Dennis Hastert, Once an Evangelical Republican Leader, Settles Sex-Abuse Suit

Written by on September 16, 2021

Former US House Speaker and Wheaton College alumnus Dennis Hastert has settled a lawsuit over allegedly unpaid hush money.

Hastert, once the highest-ranking evangelical in the Republican Party, was accused of failing to pay about half of the $3.5 million he promised in exchange for the silence of a man he sexually abused. The trial would have raised the unusual legal question of whether a verbal agreement to pay hush money to the victim of sexual abuse is legally binding.

Details of the settlement appear to be covered by nondisclosure agreements. According to the Associated Press, attorneys for both sides declined to say whether Hastert has agreed to make any additional payments, and if so, how much.

Jury selection was set to start on Monday, but the federal judge ruled that the accuser, known in court documents only as “James Doe,” would have to be publicly named.

The man’s representative, attorney Kristi Browne, said her client is comfortable with the resolution of the case, though money can only do so much.

“It’s never over for a victim of childhood sexual abuse,” she said. “It impacts them for the rest of their lives.”

Hastert grew up in rural Illinois and became a born-again christian as a sophomore in high school. After graduating from Wheaton with a degree in economics in 1964, he went to work as a teacher and wrestling coach at Yorkville High School, about 30 miles southwest of the evangelical college.

According to federal prosecutors, Hastert sexually abused at least four boys during his 16 years at the school, all of them between the ages of 14 and 17. “James Doe” was a 14-year-old student athlete at the time he claims Hastert touched him inappropriately in a hotel room.

Hastert left the school in the 1980s for a career in politics—first in the Illinois statehouse, and then in Congress.

He earned a place on the Moral Majority’s “Honor Roll,” and a reputation as a committed conservative who would put aside partisanship to work with people. Whether he was holding a hard line or reaching across the aisle, Hastert was known for being guided by his faith.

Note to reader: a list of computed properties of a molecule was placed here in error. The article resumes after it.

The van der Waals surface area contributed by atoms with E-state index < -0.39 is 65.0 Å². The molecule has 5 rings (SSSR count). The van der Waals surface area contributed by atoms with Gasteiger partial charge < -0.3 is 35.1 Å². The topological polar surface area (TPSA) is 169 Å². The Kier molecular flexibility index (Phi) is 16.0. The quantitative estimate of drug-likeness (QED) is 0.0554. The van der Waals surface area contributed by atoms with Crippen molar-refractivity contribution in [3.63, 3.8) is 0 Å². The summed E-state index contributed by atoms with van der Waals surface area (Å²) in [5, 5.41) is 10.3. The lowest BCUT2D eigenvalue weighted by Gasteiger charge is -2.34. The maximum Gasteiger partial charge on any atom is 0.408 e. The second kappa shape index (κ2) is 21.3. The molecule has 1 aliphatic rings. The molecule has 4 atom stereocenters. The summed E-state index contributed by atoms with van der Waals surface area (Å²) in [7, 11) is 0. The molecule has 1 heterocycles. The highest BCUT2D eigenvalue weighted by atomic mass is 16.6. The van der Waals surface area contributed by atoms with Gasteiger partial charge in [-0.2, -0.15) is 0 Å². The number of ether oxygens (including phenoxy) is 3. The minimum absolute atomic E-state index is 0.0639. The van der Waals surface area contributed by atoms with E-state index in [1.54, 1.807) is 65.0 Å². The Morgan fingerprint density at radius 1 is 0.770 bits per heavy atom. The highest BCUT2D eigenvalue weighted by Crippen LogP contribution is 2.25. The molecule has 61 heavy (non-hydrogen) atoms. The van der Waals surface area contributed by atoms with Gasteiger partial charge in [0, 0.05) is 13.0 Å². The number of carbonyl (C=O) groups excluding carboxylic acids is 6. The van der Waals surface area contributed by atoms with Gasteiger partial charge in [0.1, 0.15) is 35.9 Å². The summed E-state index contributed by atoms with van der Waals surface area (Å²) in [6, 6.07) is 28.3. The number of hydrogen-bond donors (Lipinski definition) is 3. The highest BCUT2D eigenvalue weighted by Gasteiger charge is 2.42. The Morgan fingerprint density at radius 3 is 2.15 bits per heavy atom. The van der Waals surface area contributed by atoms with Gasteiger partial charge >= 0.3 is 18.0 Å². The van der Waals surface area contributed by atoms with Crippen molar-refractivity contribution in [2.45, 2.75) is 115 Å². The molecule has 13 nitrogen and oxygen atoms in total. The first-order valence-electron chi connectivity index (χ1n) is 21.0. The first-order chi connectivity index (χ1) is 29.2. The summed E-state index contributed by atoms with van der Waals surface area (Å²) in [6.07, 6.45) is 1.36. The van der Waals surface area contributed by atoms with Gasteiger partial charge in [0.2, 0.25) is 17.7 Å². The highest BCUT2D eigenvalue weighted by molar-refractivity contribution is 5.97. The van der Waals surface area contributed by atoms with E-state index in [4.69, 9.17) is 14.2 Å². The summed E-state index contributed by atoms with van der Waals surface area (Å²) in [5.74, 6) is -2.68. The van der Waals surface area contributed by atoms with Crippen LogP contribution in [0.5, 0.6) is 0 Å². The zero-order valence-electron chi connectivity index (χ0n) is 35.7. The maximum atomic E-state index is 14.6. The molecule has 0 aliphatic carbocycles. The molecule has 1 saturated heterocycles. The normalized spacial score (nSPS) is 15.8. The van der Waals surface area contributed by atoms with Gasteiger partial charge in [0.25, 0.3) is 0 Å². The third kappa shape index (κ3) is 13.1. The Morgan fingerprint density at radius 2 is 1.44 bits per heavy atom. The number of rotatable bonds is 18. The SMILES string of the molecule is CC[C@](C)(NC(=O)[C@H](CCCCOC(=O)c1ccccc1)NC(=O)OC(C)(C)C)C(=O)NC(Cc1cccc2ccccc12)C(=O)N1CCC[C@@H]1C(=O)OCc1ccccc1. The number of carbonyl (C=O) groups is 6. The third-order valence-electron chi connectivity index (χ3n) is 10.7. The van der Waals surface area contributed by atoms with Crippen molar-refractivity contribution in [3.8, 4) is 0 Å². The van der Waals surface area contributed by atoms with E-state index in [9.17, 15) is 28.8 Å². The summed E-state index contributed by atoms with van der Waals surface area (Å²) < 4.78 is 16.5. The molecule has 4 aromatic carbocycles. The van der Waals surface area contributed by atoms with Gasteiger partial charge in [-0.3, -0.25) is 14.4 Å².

“Through your faith you realize that you’re only here for a little bit of time, and when you’re gone, there’s going to be somebody here to take your place. You have to do the best you can while you’re here,” he once told the Chicago Tribune. “It gives you direction, the perspective where you hold yourself. I’m not saying I’m a humble person, I wouldn’t blow my own horn on humility, but I certainly think that a lot of things that I do are certainly guided by my faith.”

Hastert rose to Republican leadership in the US House in the 1990s, with a perfect rating from the christian Coalition, National Right to Life Committee, and the National Rifle Association.

He was elevated to House Speaker in 1998, when the GOP was looking for someone with solid morals to lead the party in opposition to President Bill Clinton, who was facing impeachment for lying under oath about having sex with a White House intern.

The Republican’s first leader, Newt Gingrich, stepped down and later admitted that at the time he was having sex with one of his congressional aides. Gingrich was replaced by Robert L. Livingston, who was then forced to withdraw amid revelations that he had had multiple extramarital affairs.

Facing allegations of party-wide hypocrisy, Republicans picked the staunch evangelical from Illinois to be Speaker of the House. Hastert was seen as someone with the moral authority and personal integrity to lead. He kept that position—second in line from the president—until 2007, making him the longest-serving Republican speaker in US history.

Hastert was lauded as Wheaton’s most influential alumnus, and the school named a center for economics, government, and public policy after him. The Hastert Center sought to promote the “redeeming effects of the christian worldview on the practice of business, government and politics.”

Hastert’s reputation changed, however, in 2014, when the FBI questioned him about suspicious bank withdrawals. Hastert had taken $50,000 out of his accounts in increments of $10,000 but then learned that the bank was required to report withdraws of $10,000 or more. He then started withdrawing cash in increments of less than $10,000 every six weeks for more than two years.

When questioned, Hastert lied to federal agents. He pleaded guilty to

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